Layers

SCREENSHOT DESCRIPTION
Coating layer: The coating layer uses a special reflection model with only the specular component. It is useful for simulating varnishes and paints on a layered material. You can use several coating layers to simulate multiple varnishes and paints. The coating itself reflects some light, while any layers of material underneath absorb the rest of the light. You can change 'extinction coefficient' to modify the reflectance (based on fresnel equations) and define the absorption density of the layers of material underneath. Both the 'extinction coefficient' and the 'thickness' of the layered material are used to calculate absorption at a microscopic level.
Basic layer: The basic layer consists of a diffuse, translucent, and fresnel based specular component. It is a highly energy efficient material designed to be used mostly for matte and plastic materials. You might also use basic layers to create metals and translucent materials. Metals, in most cases, have a non-zero extinction coefficient, which corresponds to a high fresnel coefficient under any viewing angle.
Metal layer: You can create a metal with perfect reflection (roughness = 0), a very rough metal (roughness = 100), or something in between. The bidirectional scattering distribution function (BSDF) uses fresnel equations for reflections, which is controlled by the index of refraction and the extinction coefficient. Set the 'index of refraction' to around 1 to make the material less reflective. As you increase the value, reflection becomes stronger and stronger; at very high values, the reflected light takes on the color of the selected color. Use a non-zero value for the 'extinction coefficient' to amplify reflection.
Glass layer: You can create a glass with perfect reflection and refraction (roughness = 0), a very rough glass (roughness = 100), or something in between. The bidirectional scattering distribution function (BSDF) uses fresnel equations to balance reflection and refraction, which is controlled by the index of refraction and the extinction coefficient. Set the index of refraction to around 1 to make the material less reflective and more refractive. Set the value to exactly 1 to make the glass perfectly transparent. As you increase the value, reflection becomes stronger and stronger; at very high values, the reflected light takes on the color of the selected color. Tip: To achieve perfect transparency, we recommend that you create a thin glass layer instead of a glass layer with transmittance enabled and the index of refraction set to 1. Important: Fresnel coefficients are based on both the index of refraction and the angle of incidence. Even with a very small index of refraction, the BSDF will be quite reflective for grazing angles. A real world example is a swimming pool. When you look straight into the pool, the water is transparent; however, when you look at the pool from afar, the water reflects the environment.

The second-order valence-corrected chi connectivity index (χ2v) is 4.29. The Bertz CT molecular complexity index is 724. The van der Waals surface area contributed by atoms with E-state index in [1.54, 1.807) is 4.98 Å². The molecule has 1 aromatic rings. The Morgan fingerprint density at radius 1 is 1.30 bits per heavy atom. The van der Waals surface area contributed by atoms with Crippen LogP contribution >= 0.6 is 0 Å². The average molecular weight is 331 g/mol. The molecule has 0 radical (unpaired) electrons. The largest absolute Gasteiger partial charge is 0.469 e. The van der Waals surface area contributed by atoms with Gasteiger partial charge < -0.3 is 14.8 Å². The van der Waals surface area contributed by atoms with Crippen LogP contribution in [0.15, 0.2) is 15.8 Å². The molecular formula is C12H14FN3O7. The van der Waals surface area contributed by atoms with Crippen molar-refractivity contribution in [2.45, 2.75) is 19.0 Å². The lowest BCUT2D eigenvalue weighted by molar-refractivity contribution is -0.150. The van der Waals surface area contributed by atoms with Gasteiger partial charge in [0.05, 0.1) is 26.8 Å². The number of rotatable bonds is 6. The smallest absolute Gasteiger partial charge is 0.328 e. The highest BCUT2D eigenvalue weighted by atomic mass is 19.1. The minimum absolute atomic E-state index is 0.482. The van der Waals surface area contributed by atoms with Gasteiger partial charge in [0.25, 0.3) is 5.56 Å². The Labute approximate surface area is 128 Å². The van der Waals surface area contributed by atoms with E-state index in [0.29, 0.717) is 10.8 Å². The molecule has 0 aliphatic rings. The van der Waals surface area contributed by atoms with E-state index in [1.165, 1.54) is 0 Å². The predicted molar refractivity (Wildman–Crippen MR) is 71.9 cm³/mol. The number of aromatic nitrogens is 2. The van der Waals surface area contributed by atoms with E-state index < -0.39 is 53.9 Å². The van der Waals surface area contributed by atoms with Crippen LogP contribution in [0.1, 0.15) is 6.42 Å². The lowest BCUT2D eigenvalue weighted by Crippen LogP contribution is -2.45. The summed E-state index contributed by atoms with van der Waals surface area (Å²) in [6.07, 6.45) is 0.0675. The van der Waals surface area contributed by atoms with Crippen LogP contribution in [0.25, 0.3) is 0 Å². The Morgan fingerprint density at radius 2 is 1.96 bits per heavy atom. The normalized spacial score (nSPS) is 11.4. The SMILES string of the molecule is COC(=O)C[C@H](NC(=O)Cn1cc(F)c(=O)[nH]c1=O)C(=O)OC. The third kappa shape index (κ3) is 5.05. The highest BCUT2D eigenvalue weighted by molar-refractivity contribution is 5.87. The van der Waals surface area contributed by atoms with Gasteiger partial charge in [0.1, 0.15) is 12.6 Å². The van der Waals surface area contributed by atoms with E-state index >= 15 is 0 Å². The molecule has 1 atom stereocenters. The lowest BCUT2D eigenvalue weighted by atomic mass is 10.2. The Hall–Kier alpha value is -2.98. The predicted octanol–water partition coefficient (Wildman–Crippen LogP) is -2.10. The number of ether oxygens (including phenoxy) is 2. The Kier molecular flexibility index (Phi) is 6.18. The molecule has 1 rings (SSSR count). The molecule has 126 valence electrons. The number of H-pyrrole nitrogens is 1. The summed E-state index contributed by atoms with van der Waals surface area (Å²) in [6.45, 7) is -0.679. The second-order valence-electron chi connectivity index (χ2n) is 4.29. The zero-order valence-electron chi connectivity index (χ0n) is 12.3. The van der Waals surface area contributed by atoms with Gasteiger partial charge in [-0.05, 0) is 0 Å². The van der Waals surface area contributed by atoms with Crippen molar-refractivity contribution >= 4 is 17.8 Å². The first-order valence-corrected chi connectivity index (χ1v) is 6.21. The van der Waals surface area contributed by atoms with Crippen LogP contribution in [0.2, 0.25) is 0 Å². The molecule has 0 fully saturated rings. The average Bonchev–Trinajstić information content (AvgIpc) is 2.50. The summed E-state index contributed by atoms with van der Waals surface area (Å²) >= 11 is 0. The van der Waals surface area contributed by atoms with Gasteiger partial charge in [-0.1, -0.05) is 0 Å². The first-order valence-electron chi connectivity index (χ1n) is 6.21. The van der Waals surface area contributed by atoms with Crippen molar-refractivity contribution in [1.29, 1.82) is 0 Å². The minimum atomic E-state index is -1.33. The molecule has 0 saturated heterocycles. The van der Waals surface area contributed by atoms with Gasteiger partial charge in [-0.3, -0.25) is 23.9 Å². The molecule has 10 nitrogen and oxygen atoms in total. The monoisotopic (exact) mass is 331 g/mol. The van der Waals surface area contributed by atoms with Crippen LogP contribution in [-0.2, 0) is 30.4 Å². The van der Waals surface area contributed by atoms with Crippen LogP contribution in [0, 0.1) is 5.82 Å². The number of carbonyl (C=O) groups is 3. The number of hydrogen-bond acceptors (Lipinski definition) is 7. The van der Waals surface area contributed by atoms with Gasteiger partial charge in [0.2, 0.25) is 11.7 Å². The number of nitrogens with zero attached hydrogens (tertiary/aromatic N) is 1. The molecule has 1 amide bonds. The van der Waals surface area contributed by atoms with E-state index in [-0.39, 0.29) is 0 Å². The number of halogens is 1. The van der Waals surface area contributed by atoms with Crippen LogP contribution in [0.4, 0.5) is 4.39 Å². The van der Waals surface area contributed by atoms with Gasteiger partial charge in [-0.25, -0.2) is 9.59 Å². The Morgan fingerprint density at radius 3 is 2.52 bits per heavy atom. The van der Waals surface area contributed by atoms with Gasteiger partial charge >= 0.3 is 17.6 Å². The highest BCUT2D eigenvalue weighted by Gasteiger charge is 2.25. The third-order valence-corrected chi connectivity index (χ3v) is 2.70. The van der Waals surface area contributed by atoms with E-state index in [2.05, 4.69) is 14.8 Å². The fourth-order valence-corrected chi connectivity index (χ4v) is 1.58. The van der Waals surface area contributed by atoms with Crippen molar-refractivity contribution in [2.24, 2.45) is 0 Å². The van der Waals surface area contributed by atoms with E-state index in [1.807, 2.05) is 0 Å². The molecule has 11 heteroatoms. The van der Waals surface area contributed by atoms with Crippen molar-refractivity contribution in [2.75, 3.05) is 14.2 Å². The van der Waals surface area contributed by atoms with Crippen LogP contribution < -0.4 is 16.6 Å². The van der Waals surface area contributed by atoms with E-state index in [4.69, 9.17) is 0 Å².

Thin glass layer: This glass model describes thin glass materials that show perfect (mirror) reflection and transparency. Thin glass models are very accurate models and are great for assigning to thin surfaces, such as windows and thin transparent plastics. Although you could also use a glass material with transmittance enabled and index of refraction set to 1, it is recommended to use the glass model whenever you want to achieve transparency. Another way to achieve transparency is to actually model a surface, such as a window, as a thin double interface where refraction takes place at both sides. Using the glass model though is optimal in terms of visual accuracy and additionally, it can be traced during shadow evaluation (something like this cannot be done with the double interface model which will create shadows). The glass model does not assume the model to be closed as it does not define an interior/exterior volume. The index of refraction is used as if the model was a double interface, in order to compute the overall transmittance due to double refraction.
SSS layer: The bidirectional subsurface scattering distribution function (BSSDF) is a generalization of the bidirectional scattering distribution function (BSDF); however, unlike BSDF, the entry and exit points for BSSDF may differ instead of coinciding. Therefore the evaluation of BSSDF is far more difficult, as it involves the interaction of surface reflectance - transmittance along with scattering through participating media. Besides the surface reflectance entries, there are also parameters describing absorption and scattering inside the object. In order for the SSS material to be evaluated correctly, the object should be closed (without holes). Participating media with high albedo (i.e., when the scatter density is much higher than the absorption density) are particularly difficult to render. To accelerate rendering with minimum loss of accuracy, usually you can turn an asymmetric medium into an anisotropic medium with a synchronous decrease of its scatter density. Assuming that the asymmetry of the medium is g > 0, you can set asymmetry to the isotropic value of 0 and decrease the scatter density to a value that is equal to the old scatter density multiplied by 1-g. The new medium will have lower albedo, and it will render faster with minimum loss of accuracy.